Blister beetle toxicity occurs when horses eat hay contaminated with crushed blister beetles. These beetles secrete an irritating and toxic substance called canthanridin. There have been several instances in the United States where horses have died from eating hay contaminated with blister beetles.
There are thousands of different species of blister beetles, however the most commonly found are the striped blister beetle.
Different species and sexes of beetles have differing levels of the amount of cantharidin in their bodies, varying from 1 to 11.3% of their dry weight. This variability in cantharidin content has resulted in a wide range in number of beetles reported to cause death in horses--fatal poisonings have occurred from a few beetles to as many as 200.
Blister beetles are attracted to alfalfa, especially the flowers, and are most abundant during the mid-summer months, and thus more likely to be found in second cutting of alfalfa hay bales. In general early and later cuttings of hay are less likely to have beetles present.
Unfortunately, blister beetles have a tendency to congregate in large clusters along field margins rather than spread out, which increases the likelihood that large numbers of beetles can become harvested within the hay. When the hay is cut and baled at the same time, generally with a crimper, this makes it harder for the beetles to escape the harvesting process and traps them into the hay. Therefore, it is better to purchase alfalfa where a crimper was not used. This means the hay was cut and left to dry then baled at a later time, which allows the beetles time to escape.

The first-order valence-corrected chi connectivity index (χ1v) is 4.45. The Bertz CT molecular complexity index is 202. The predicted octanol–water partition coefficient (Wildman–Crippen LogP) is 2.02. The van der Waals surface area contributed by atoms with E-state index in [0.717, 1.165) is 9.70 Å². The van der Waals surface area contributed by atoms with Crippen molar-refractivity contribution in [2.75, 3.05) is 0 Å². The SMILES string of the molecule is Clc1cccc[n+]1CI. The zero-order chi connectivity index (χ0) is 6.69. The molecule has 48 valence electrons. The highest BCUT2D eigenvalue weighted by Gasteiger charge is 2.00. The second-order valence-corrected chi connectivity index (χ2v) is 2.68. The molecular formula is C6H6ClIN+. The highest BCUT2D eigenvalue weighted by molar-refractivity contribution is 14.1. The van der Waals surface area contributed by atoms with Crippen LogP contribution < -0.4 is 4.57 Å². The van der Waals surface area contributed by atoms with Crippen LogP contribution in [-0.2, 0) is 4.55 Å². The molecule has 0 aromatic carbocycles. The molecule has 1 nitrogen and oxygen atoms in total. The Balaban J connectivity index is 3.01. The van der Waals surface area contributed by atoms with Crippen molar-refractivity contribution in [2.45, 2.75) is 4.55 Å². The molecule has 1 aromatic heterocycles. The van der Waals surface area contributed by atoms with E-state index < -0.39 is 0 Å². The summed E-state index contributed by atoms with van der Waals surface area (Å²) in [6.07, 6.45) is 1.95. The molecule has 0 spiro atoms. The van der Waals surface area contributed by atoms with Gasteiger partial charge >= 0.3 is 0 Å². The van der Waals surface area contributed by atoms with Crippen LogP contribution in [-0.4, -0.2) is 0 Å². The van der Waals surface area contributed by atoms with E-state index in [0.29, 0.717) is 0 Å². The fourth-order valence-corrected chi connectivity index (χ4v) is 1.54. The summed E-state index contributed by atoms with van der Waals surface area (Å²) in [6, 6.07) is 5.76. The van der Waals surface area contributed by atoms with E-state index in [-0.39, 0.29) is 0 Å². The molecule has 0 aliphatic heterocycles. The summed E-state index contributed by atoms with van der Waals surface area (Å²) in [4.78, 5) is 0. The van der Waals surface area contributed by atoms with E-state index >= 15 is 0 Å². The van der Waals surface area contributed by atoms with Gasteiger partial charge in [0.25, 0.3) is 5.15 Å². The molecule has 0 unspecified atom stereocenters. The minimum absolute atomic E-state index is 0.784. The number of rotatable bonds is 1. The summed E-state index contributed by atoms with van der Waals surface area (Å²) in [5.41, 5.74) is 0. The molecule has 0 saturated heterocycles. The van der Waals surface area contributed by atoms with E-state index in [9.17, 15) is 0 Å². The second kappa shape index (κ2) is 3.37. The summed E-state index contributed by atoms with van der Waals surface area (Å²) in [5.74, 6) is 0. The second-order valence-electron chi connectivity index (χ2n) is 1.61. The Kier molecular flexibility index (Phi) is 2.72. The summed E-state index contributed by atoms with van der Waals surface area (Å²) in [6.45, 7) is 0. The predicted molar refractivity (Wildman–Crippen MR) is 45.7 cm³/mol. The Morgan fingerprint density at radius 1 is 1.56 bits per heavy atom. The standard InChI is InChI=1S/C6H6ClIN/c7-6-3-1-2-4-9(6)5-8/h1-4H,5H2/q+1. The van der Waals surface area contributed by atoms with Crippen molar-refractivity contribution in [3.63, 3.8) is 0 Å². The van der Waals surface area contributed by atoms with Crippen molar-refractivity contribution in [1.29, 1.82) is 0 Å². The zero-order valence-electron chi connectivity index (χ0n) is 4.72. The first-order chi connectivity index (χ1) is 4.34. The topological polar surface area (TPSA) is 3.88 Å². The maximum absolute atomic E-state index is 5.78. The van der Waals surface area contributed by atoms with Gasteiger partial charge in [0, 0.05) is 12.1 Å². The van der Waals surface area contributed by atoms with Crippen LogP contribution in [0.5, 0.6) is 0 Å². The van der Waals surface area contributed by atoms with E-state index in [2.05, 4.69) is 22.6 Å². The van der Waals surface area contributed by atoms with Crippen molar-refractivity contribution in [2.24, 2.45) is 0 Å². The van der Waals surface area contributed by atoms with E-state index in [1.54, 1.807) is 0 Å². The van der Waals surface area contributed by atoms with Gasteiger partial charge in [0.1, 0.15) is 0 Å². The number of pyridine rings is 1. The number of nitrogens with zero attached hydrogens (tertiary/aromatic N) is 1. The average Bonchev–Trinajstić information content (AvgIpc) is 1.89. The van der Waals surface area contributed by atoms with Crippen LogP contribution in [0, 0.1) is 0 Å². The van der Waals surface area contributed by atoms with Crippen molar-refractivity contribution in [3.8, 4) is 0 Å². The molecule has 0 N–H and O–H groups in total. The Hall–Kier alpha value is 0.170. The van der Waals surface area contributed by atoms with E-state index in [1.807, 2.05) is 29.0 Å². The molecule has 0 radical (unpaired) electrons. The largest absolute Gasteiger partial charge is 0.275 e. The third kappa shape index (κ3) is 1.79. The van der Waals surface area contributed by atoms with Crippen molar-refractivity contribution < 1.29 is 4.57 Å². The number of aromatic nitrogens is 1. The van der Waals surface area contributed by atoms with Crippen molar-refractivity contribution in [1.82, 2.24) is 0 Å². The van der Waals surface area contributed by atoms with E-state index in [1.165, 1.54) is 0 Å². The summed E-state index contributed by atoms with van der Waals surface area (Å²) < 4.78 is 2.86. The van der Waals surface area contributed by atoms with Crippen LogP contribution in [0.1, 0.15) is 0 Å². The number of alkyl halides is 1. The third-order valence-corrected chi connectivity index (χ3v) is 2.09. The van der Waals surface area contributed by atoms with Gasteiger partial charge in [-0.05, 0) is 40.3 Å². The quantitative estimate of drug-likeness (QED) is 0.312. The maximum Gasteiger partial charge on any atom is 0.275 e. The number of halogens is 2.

Clinical signs of blister beetle toxicity
If horses eat blister beetle contaminated hay they usually develop blisters in their mouths and in their gastrointestinal tract, resulting from the irritation caused by the toxic substance (hence why the beetles are referred to as "blister beetles"). The severity of clinical signs vary depending on the amount of beetles ingested. Most horses develop a reduced appetite, lethargy, colic signs, and seen dunking their mouths into the closest water source. Horses may also be seen stretching out to urinate, and making frequent attempts to urinate.
Treatment is aimed at reducing further absorption of the toxin, preventing dehydration, correcting electrolyte abnormalities and reduction in pain. Most horses will require hospitalization for a few days to possibly a week or more.